In our yearly tradition, our newest Fast Facts reviews the past year of Library Jobline, our popular library jobs posting website. We investigate the kinds of jobs that are posted, what skills are required, and how 2013 was in the larger trends of the library job market. Here’s what we found:
In 2013, 431 jobs were posted on Library Jobline. That’s up almost 90% from 2009, the bottom of the job posting curve thanks to the latest recession. But we’ve not yet recovered completely: 523 jobs were posted in 2007, the first year of the service.
Average starting wages for postings not requiring an MLIS/MLS degree have increased more than 20% since 2007, more than starting wages for postings preferring (up 16%) or requiring (up just 4%) the degree. In fact, the average starting wage for positions requiring an MLIS in 2013 was $22.25 while postings preferring the degree had an average starting wage of $22.08—a difference of just 17 cents an hour.
Another interesting trend is how MLIS degree requirements have shifted since 2007. While other skills requirements, such as library experience or language skills, haven’t shifted much since the service began—within 5 percentage points—the degree requirements have changed quite a bit. In 2007, 35% of job posts that indicated a preference said the MLIS degree was required. In 2013, that figure fell to 18%. This hasn’t been mirrored by the percentage of posts that prefer the degree: In 2007, 12% preferred a library degree; in 2013, 15% did.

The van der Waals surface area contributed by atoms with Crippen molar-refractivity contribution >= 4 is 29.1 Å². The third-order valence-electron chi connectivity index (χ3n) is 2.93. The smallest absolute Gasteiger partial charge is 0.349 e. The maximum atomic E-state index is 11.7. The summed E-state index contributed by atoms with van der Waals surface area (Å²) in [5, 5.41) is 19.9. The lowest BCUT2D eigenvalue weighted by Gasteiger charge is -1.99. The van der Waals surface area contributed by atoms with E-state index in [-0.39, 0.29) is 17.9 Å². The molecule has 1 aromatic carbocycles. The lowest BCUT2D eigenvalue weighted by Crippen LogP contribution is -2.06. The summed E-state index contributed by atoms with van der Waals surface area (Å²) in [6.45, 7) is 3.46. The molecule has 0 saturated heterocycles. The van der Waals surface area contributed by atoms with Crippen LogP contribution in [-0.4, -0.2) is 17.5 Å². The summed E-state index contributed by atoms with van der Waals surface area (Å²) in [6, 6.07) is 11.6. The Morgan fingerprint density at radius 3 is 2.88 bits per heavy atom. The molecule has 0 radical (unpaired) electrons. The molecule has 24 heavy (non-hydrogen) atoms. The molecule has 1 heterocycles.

Learn more about Library Jobline and last year’s job postings through our new Fast Facts, available here. In the job market yourself? Sign up as a job seeker for to receive personalized job announcements. Responsible for hiring at your library? Join the nearly 750 employers and post jobs that are consistently viewed more than 1,000 times. And get even more job announcements, tips, and strategies by following @libraryjobline.
Note: This post is part of our series, “The Weekly Number.” In this series, we highlight statistics that help tell the story of the 21st-century library.